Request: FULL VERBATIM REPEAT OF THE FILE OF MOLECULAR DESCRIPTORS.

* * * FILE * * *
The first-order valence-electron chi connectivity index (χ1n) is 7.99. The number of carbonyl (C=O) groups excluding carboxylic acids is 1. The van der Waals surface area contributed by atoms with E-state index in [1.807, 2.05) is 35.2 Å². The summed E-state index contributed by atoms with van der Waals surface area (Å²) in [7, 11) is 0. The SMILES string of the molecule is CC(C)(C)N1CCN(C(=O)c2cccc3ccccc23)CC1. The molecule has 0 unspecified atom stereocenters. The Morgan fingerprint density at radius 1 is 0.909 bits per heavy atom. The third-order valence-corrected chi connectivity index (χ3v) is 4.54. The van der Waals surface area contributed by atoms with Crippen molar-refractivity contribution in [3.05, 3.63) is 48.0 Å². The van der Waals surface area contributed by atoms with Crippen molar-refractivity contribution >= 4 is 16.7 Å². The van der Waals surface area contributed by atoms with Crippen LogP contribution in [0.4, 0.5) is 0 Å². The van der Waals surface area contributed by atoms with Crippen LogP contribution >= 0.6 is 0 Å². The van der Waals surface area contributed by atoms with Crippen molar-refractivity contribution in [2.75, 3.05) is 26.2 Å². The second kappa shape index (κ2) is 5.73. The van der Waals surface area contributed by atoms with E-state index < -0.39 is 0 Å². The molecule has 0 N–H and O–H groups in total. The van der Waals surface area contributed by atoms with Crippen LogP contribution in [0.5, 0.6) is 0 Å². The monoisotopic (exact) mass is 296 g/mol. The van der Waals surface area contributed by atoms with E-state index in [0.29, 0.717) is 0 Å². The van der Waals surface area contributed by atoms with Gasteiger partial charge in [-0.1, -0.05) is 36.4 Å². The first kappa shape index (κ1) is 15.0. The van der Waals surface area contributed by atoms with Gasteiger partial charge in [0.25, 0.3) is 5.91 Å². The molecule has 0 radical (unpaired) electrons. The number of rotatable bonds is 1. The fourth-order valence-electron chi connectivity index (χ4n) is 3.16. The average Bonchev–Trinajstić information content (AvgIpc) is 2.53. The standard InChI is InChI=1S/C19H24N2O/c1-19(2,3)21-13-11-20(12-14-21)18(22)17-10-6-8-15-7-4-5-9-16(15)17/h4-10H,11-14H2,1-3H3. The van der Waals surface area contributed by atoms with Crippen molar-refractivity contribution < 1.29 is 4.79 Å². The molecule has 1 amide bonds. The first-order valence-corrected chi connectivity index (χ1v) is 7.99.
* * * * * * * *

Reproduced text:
The first-order valence-electron chi connectivity index (χ1n) is 7.99. The number of carbonyl (C=O) groups excluding carboxylic acids is 1. The van der Waals surface area contributed by atoms with E-state index in [1.807, 2.05) is 35.2 Å². The summed E-state index contributed by atoms with van der Waals surface area (Å²) in [7, 11) is 0. The SMILES string of the molecule is CC(C)(C)N1CCN(C(=O)c2cccc3ccccc23)CC1. The molecule has 0 unspecified atom stereocenters. The Morgan fingerprint density at radius 1 is 0.909 bits per heavy atom. The third-order valence-corrected chi connectivity index (χ3v) is 4.54. The van der Waals surface area contributed by atoms with Crippen molar-refractivity contribution in [3.05, 3.63) is 48.0 Å². The van der Waals surface area contributed by atoms with Crippen molar-refractivity contribution >= 4 is 16.7 Å². The van der Waals surface area contributed by atoms with Crippen LogP contribution in [0.4, 0.5) is 0 Å². The van der Waals surface area contributed by atoms with Crippen LogP contribution >= 0.6 is 0 Å². The van der Waals surface area contributed by atoms with Crippen molar-refractivity contribution in [2.75, 3.05) is 26.2 Å². The second kappa shape index (κ2) is 5.73. The van der Waals surface area contributed by atoms with E-state index < -0.39 is 0 Å². The molecule has 0 N–H and O–H groups in total. The van der Waals surface area contributed by atoms with Crippen LogP contribution in [0.5, 0.6) is 0 Å². The monoisotopic (exact) mass is 296 g/mol. The van der Waals surface area contributed by atoms with E-state index in [0.29, 0.717) is 0 Å². The van der Waals surface area contributed by atoms with Gasteiger partial charge in [-0.1, -0.05) is 36.4 Å². The first kappa shape index (κ1) is 15.0. The van der Waals surface area contributed by atoms with Gasteiger partial charge in [0.25, 0.3) is 5.91 Å². The molecule has 0 radical (unpaired) electrons. The number of rotatable bonds is 1. The fourth-order valence-electron chi connectivity index (χ4n) is 3.16. The average Bonchev–Trinajstić information content (AvgIpc) is 2.53. The standard InChI is InChI=1S/C19H24N2O/c1-19(2,3)21-13-11-20(12-14-21)18(22)17-10-6-8-15-7-4-5-9-16(15)17/h4-10H,11-14H2,1-3H3. The van der Waals surface area contributed by atoms with Crippen molar-refractivity contribution < 1.29 is 4.79 Å². The molecule has 1 amide bonds. The first-order valence-corrected chi connectivity index (χ1v) is 7.99.